Paper Girls is so good you want to recommend it to others, but you don't want to give away too much so others can discover it on their own. This makes it hard to review because it's a compelling story but describing what happens would spoil it. No wonder the solicitation for this issue was so short. "The ongoing mystery series from BRIAN K. VAUGHAN & CLIFF CHIANG charges ahead, as the girls have a close encounter with an unexpected visitor." While it's accurate, it's only part of the story.
The mystery continues as people keep disappearing, dinosaurs pound the earth and rule the sky. Another visitor emerges whose motives aren't clear but certainly pose a threat to other new beings roaming the empty streets. Meanwhile, our heroines are racing against time, trying to save a friend in a woodpaneled station wagon. The 80's are alive and well in Vaughan's homage to kids-in-peril adventure movies. Yet, Vaughan does Spielberg one better by putting a group of girls as the protagonists.
It's an aspect that's a welcomed change because unlike the movies of the 80's that involved girls, these girls are about unraveling a mystery, fending off possible aliens, and looking out for one another. It's not about boys, falling in love, or appeasing male leads. So far in this story they could be our last line of defense against whatever is causing these incredible events.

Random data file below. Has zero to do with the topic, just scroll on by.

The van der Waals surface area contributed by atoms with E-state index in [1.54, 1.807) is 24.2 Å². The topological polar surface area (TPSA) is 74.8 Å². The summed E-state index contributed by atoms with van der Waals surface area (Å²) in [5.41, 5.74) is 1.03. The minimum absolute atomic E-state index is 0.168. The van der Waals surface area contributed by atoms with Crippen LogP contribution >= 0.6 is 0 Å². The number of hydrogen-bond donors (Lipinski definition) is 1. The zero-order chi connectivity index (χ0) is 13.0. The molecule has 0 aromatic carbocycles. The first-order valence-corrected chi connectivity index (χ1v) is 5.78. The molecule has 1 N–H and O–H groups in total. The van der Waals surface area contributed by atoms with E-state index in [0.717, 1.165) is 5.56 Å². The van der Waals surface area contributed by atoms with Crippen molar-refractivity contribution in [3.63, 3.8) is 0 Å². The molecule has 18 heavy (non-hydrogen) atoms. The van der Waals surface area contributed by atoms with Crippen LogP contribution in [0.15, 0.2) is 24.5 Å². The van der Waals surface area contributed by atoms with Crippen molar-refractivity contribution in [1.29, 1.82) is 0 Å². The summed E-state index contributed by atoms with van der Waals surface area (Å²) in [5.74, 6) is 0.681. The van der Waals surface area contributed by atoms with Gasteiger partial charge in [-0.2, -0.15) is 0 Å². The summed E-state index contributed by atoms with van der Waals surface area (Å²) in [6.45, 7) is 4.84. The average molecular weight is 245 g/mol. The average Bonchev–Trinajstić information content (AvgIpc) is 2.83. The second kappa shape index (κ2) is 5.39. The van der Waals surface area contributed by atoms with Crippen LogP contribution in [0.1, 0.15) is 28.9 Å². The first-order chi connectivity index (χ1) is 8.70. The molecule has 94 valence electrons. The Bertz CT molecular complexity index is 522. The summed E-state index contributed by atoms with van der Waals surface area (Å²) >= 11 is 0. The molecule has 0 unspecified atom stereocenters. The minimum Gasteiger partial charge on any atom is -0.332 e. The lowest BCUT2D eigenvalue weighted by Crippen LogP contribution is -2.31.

Chiang's character designs are as immaculate as ever with expressive facial expressions and clothing that is spot on. Matt Wilson drapes the story in ominous grades of purples, violets, and fuschias. It hovers over the town with the right amount of eerieness giving the story a sort of noirish tone dipped in purple instead of black.
Obviously, 'Paper Girls' is more than just nostalgia. It's a slow-burning sci-fi story being unfolded with enough moments of surprise and awe to keep the reader riveted and demanding more by the end of it. Vaughan and Chiang have captured the wonder and fun of another era that makes 'Paper Girls' a unique and satisfying experience.